Wednesday: Israel’s Rendezvous With God
avatar

“Prepare to meet thy God, O Israel” (Amos 4:12).

Image © Janet Hyun from GoodSalt.com

Image © Janet Hyun from GoodSalt.com

Chapter 4 of Amos begins with the description of Israel’s sins, and it ends with the announcement of the day of reckoning. God makes His people especially accountable for the ways in which they live and treat others.

Amos has listed a series of natural disasters, any one of which should have been enough to turn the nation to God. The list is composed of seven disasters, the full measure of punishments for the breaking of God’s covenant (in accordance with the words of Moses from Leviticus 26). Some of the disasters remind one of the plagues God sent against Egypt, while the description of the last calamity explicitly mentions the total destruction of Sodom and Gomorrah.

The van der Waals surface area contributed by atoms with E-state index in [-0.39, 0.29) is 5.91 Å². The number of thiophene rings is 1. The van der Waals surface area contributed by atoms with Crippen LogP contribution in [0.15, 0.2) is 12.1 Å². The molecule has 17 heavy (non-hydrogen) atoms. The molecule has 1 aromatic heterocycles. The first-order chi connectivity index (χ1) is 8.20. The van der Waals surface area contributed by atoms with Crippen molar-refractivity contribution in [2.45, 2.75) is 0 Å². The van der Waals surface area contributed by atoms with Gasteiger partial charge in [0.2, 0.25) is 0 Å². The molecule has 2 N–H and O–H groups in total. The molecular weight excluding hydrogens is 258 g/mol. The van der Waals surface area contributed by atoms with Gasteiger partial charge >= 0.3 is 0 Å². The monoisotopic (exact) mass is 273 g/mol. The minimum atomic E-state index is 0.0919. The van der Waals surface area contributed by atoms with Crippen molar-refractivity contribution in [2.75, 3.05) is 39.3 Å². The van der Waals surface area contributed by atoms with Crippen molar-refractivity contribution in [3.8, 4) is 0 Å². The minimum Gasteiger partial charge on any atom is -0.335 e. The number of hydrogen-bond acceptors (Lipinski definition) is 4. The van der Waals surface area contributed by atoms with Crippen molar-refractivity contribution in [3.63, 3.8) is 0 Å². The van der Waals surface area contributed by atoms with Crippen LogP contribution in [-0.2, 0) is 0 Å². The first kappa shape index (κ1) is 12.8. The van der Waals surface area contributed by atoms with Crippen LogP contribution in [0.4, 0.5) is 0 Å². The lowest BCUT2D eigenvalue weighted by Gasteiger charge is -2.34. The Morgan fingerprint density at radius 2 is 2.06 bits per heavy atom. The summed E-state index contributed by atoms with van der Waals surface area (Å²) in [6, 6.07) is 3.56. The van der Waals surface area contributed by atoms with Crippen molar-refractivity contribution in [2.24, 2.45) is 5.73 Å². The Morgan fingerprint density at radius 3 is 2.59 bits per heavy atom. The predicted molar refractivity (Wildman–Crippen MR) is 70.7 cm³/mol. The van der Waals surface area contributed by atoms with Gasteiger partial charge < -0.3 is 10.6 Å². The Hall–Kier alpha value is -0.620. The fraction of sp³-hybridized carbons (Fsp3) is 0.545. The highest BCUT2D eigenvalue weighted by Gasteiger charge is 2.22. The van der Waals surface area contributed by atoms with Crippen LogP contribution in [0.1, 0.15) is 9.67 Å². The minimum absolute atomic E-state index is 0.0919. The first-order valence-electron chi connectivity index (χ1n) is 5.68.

According to Solomon’s prayer at the dedication of the temple, what should disasters normally lead people to do? 1 Kings 8:37-40.

The people of Israel did not behave like normal people anymore, and God found it impossible to get their attention. Moreover, God’s judgments had resulted in the hardening of the people’s hearts. Because the people failed to return to the Lord, Amos presented one last chance for repentance.

The final judgment is impending, but Amos does not specify what the judgment would be. The haunting uncertainty in Amos’ words makes the threat of judgment even more ominous. Israel has failed to seek God, so God goes out to meet Israel. If punishment fails, will an encounter with God save?